Jonathan Hickman's "Dawn of X" story arc is doing no less than reinventing the entire X-Men mythos for the modern era, and the Marvel fandom has certainly stood and taken notice. The alternating events of both House of X and Powers of X have thrown readers for a wide loop, with some mind-boggling sci-fi concepts, but Hickman's books are also distinguishing themselves for including graphic designer Tom Muller's dense sections of charts and text files that accompany the story.
So why does a Marvel Comics storyline with so many fantastical sci-fi concepts need a science textbook's worth of supporting data? EW sat down with Jonathan Hickman to talk about that very subject. Scroll below for the acclaimed comic book writer's explanation for all the additional reading material:
“Even in my first work, I’ve always played with the idea of what is narrative and what isn’t? If narrative is all art and words, then graphic design is a part of it as well...” Hickman explains. He went on to explain that what that graphic design elements of the narrative are actually key in controlling the pace of the storyline. Apparently, Hickman wants his readers to invest more time and attention than the average comic book offers:
"The reason why I like it is because it changes the way you read the book, just in terms of how long it takes you to read a page. Even if it’s a super wordy page or a dense book, there’s a certain amount of time you allocate to each page, and you know how long it’ll take to read an average comic. When you start interlacing that stuff with things that take longer to read or things you digest in a different matter from a standard comic page, if you change the mechanics of the way people read the books, you’re exerting more finite control on their experience reading a comic. That’s super important because people consume so much pop culture nowadays. It’s not like it was when I was a kid, where’d you save up your money to buy comics, or spend a whole week waiting for the next episode of Knight Rider. All of that’s changed. Everything is hyper-compressed and super dense.”
That answer shows the authorial intent of Hickman's design for the House of X and Powers of X books; however, he is vastly underestimating the effectiveness of the technique. More so than the actual comic book panels telling the story, the charts have been the biggest talking points of "Dawn of X," sparking massive fan theories, discussion, and Easter egg discoveries. In fact, the charts are not only causing readers to spend more time doing careful study of the finer details of the story - they're actually causing fans to go back and re-read the various data dumps in previous issues, in order to truly get the full picture of the story. In that sense, Hickman's "Dawn of X" books may be redefining the entire nature of what readers expect from a comic book story - something Hickman himself claims is part of his end goal:0comments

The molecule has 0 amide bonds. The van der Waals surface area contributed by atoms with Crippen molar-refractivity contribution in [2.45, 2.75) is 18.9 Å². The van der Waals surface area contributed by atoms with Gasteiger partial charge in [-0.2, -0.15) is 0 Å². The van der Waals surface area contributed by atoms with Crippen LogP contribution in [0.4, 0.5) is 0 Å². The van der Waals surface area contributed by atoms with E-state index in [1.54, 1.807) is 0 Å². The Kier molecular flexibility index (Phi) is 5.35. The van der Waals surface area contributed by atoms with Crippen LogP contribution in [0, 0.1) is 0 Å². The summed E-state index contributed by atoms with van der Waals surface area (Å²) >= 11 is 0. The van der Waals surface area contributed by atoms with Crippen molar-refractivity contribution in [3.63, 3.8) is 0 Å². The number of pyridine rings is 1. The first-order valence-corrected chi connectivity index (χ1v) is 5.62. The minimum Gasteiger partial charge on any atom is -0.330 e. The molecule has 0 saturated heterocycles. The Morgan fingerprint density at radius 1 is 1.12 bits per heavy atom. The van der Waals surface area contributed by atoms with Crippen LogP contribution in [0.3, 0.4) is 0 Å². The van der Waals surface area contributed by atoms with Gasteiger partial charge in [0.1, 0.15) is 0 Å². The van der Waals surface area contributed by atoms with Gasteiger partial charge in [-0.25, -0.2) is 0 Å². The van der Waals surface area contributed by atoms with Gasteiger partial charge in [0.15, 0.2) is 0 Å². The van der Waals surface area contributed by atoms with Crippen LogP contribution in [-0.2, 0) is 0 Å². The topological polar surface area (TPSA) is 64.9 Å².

" ...because we need to maintain a certain velocity in the comic industry, we’ve become more homogenized in the product that we’re producing. So what you have is a book that’s 20 pages, and it’s produced in the same manner, so you get the same type of cadences throughout the book. You’re teaching people ‘this is how you read in time, this is how a comic book functions.’ Any time you can disrupt the mechanism by which people read the books by engaging a different part of their brains, they have to work harder and it makes the reading experience more effective just by being different. If you can also make it really good and engaging, you’re winning not just the battle but the war of, ‘Are our books cool?’ That’s my thinking behind it. It allows me to cheat narratively. I can do a more cinematic book if I’m not robbing the reader of information in the interim pages. I don’t want somebody to spend $4 and be done with the book in five minutes."
Powers of X 1 & 2, and House of X 1 & 2 are all now on sale, with new issues of each book released in alternating weeks.